De Shalit, Ann, et al. “Human Trafficking and Media Myths: Federal Funding, Communication Strategies, and Canadian Anti-Trafficking Programs.” Canadian Journal of Communication, vol. 39, no. 3, 2014. pp. 385-412.
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The article by De Shalit et al. is a relevant source for investigating the problem of human trafficking in Canada. It is entitled “Human Trafficking and Media Myths: Federal Funding, Communication Strategies, and Canadian Anti-Trafficking Programs.” As its name suggests, the primary objectives of the article are to describe the fundamental points that are associated with the crime of human trafficking and strategies for monitoring the processes related to this crime. The article is divided into a few sections that are each nevertheless rather extensive. The authors describe the government’s influence on the level of human trafficking and argue that the concept of slavery is almost the same as modern human trafficking (De Shalit et al. 391). The principles by which appropriate funding levels are determined for investigating cases of human trafficking also fall within the scope of issues examined by the article. De Shalit et al. also describe the involvement of non-governmental organizations and their impact on improving certain provisions of human trafficking law (405). Media strategies are also presented as a generally successful method of combating modern slavery in all its manifestations.
The data that is presented in the article is directly relevant to the topic of human trafficking and can be used as a generally reliable source of information. The activities of non-governmental organizations are often necessary for the process of uncovering crimes related to human trafficking. It is not always easy for law enforcement agencies to have a complete awareness of all cases where people are illegally detained for their exploitation. Because of this, the work carried out by non-governmental organizations provides substantial assistance to the authorities and can play a significant role in solving these issues.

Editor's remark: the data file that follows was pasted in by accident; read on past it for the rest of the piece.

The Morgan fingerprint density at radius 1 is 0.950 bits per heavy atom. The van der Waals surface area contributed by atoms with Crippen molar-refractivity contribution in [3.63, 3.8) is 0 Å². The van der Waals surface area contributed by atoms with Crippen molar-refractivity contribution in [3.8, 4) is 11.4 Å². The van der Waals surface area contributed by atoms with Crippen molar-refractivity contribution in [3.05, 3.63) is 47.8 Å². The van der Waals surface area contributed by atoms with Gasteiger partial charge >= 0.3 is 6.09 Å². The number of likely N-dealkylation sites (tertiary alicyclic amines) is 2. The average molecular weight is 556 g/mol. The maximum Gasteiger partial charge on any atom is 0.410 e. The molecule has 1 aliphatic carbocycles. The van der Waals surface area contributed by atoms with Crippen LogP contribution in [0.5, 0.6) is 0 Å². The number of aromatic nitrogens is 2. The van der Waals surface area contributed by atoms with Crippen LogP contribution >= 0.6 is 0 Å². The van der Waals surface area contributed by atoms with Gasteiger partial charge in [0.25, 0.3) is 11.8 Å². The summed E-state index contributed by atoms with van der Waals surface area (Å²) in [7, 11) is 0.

As De Shalit et al. note, the Criminal Code of Canada also overlaps with the work of these organizations, and sometimes the government can rely on these groups’ help when sponsoring their activities by the established budget (407). Therefore such organizations can be beneficial. Their efforts are likely to be connected not only with the search for potential criminals but also other activities, for example, identifying the most dangerous sectors of society, monitoring activity on the labor market, etc. Perhaps, if it were not for these organizations, the situation in the country would be even more complicated. Thus the influence of non-governmental organizations on the protection of people in Canada can be considered justified and used as an argument in their favor.
Hastie, Bethany, and Alison Yule. “Milestone or Missed Opportunity: A Critical Analysis of the Impact of Domotor on the Future of Human Trafficking Cases in Canada.” Appeal: Rev. Current L. & L. Reform, vol. 19, no. 1, 2014, pp. 83-93.
The article written by Hastie and Yule is entitled “Milestone or Missed Opportunity: A Critical Analysis of the Impact of Domotor on the Future of Human Trafficking Cases in Canada.” The authors describe a case that occurred in Canada in 2011 and is now known as the Domotor case (Hastie and Yule 84). It was connected to the most extensive exposure of a large human trafficking ring in the history of Canada. The case of Domotor was not associated with sexual exploitation but instead involved the sale of people as a cheap labor force. Men were brought from Hungary and on arrival in Canada, their documents were taken away and they were forced to work practically for free. At the same time, these people’s living conditions were utterly unsanitary as they had to sleep in dirty barracks. The authors note that the perpetrators in the Domotor case were accused of several offenses, including illegal trafficking in human beings, violations of working conditions, etc. (Hastie and Yule 86). This event led to one of the most significant court cases in Canada, which involved charges against the people accused of these crimes.